Mr. Richard Bacon (South Norfolk) (Con): It is a pleasure to have the chance to take part in this debate and to follow the hon. Member for East Carmarthen and Dinefwr (Adam Price), to whom I listened with interest.

The Chief Secretary, who is now back in his place, began the debate by saying that he looked around the Chamber and saw lots of graduates of previous Finance Bills. I have to say that I felt distinctly like an undergraduate at that point because this is my first Finance Bill, so I thought that it would be sensible to restrict my comments to two narrow issues that concern me, and to one rather broader issue. The first of the two narrow points is one on which I am concerned that the Government are not doing enough: their policy on the duty on biofuels. The second—the Government's proposals on duty stamps for whisky—is of huge concern to the hon. Member for Moray (Angus Robertson) and other Scottish Members, and to any single malt whisky drinker. I regret to say that we in South Norfolk have no distilleries, but we have a gratifyingly large number of microbreweries.

It is increasingly widely, albeit not universally, known that one can make fuel for cars or lorries from wheat, barley, sugar beet and oilseed rape—and from single malt whisky, I suppose, if one were sufficiently desperate. Such fuel has huge benefits in terms of the environment and fuel security, and it benefits the rural economy and farming constituencies such as mine. There is a good case on a wide variety of grounds for encouraging the development of a biofuels industry in this country. Fuel security has not been a great concern in the past, but in the increasingly uncertain world in which we live, its importance is growing.

I pay tribute to my right hon. Friend the Member for South-West Norfolk (Mrs. Shephard), who has campaigned assiduously on this issue, which has extensive cross-party support within the House, and
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widespread support from outside bodies including the National Farmers Union, the Road Haulage Association, the British Chambers of Commerce, the Confederation of British Industry and Friends of the Earth—not bodies often seen on the same side of an issue. There is a general view that although the 20p per litre duty reduction on biofuels announced by the Government is a welcome step in the right direction, it is not enough to stimulate the development of a serious biofuels industry in this country.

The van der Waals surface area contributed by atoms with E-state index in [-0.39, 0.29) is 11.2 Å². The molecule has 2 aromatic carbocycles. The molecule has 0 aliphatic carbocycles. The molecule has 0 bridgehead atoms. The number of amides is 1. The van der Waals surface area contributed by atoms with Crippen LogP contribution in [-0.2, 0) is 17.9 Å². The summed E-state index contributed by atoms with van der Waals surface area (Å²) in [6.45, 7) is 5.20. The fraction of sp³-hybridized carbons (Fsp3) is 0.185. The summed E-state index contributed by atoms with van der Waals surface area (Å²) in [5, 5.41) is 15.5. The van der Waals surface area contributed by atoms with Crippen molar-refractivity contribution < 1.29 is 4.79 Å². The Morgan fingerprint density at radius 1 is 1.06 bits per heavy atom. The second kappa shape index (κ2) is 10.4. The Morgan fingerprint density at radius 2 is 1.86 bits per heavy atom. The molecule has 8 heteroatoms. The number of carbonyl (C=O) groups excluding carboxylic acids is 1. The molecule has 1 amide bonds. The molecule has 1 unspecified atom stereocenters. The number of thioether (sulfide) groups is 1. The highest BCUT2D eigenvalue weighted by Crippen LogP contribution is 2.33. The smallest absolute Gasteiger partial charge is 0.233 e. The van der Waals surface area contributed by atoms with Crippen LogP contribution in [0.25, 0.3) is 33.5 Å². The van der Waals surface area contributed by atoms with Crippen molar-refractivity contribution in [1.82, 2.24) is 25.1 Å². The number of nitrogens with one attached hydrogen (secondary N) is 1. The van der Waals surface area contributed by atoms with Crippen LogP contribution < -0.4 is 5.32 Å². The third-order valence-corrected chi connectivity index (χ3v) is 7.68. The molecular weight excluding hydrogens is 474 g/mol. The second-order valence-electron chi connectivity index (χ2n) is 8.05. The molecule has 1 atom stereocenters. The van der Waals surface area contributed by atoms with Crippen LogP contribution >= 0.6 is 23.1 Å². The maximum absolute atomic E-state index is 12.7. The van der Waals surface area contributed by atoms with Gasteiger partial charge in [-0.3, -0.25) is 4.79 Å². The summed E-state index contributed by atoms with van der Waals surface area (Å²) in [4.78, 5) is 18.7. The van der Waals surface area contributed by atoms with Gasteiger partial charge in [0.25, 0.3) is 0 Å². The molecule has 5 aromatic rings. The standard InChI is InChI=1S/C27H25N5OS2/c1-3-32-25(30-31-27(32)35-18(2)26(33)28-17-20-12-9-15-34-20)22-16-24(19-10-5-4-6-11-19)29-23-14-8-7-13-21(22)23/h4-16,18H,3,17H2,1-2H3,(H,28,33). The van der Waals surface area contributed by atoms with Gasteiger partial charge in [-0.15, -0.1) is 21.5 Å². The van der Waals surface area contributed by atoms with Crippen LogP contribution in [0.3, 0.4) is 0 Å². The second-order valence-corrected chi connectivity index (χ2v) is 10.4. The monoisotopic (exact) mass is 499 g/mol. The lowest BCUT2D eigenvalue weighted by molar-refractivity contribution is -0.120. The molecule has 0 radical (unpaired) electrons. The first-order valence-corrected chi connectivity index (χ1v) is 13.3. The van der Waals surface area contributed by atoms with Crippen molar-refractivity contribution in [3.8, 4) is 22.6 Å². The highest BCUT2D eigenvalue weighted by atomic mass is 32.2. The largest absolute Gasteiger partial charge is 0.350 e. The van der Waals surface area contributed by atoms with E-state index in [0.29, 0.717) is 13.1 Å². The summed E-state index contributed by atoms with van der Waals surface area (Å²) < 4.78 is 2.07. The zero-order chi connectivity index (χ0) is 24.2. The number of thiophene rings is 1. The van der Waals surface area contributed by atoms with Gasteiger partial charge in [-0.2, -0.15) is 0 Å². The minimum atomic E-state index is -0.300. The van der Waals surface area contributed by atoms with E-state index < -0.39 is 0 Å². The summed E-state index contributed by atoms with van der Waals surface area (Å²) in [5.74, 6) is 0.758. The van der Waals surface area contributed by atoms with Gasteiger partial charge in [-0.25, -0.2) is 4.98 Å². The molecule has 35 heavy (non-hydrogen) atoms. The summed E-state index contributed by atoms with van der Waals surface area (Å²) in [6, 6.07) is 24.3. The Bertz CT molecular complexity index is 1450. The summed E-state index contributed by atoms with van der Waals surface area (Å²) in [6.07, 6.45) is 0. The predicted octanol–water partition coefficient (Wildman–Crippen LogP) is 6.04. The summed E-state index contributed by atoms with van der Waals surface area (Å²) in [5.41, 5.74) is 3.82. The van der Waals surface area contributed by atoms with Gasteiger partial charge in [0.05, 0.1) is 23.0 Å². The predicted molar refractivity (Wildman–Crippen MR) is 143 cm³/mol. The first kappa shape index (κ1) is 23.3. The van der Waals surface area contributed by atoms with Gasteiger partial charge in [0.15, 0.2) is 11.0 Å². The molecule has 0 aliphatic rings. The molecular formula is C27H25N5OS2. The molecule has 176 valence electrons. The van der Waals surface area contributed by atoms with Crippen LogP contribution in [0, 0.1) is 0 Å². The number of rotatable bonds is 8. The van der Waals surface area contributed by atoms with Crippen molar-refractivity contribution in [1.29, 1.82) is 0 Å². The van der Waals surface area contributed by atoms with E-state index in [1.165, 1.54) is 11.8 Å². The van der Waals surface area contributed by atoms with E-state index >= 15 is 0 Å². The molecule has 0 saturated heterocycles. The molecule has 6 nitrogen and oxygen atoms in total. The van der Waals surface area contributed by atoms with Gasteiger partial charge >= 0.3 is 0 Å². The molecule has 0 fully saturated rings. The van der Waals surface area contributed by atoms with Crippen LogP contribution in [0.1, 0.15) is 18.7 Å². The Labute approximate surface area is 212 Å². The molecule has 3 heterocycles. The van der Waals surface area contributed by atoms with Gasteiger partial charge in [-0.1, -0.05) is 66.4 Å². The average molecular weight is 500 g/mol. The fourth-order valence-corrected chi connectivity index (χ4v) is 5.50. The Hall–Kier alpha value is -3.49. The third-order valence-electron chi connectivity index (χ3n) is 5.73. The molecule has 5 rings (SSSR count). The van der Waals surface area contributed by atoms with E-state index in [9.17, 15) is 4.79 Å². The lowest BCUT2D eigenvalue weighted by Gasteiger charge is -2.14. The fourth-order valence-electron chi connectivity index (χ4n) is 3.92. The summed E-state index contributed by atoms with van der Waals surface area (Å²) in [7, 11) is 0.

The Government frequently repeat their commitment to reducing emissions of greenhouse gases, but research undertaken by Sheffield Hallam university suggests that conventionally produced bioethanol could produce a reduction of 60 per cent in carbon dioxide emissions, and British Sugar research indicates that efficient production methods could increase that figure to 70 per cent. However, to achieve those benefits, we need a biofuels industry. The Government have stated their intention to meet the renewable fuels targets by 2020 and the requirements of the EU biofuels directive by 2005, but those targets will not be met with the UK biofuels industry in its present state.

The main effect of the Government's duty proposals on biofuels will simply be to suck in imports. Now, oilseed rape is grown in this country, put on a lorry and exported to Germany—the transport generating carbon emissions. There, it is turned into biofuel and re-imported to this country to take advantage of the tax break that the Government have introduced. That is ludicrous. It has happened because the German Government introduced a larger tax break to get a serious manufacturing industry up and running. Everyone accepts that the tax break would not have to last for ever. It could tail off. However, at present it is widely understood that the Government's proposed 20p per litre duty cut is not enough even to get the industry in this country started.

We have to create our own industry. The Curry report on the future of farming, which was commissioned by the Government themselves, refers to biofuels, saying that England—I apologise to Welsh and Scottish Members, but agricultural matters are devolved—

Lord Whitty, a Minister in another place, has said that the 20p reduction on offer is not enough to deliver the investment needed to create a viable industry and achieve the outcomes that everyone would like. It is disappointing, given the chance to develop an exciting industry that would help the rural economy and the environment and improve our fuel security, that more is not being done to foster that opportunity. I therefore hope that the Government will reconsider their position.

Clause 4 deals with duty stamps on spirits, an issue that I raised with the chairman of Customs and Excise when he gave evidence to the Public Accounts Committee.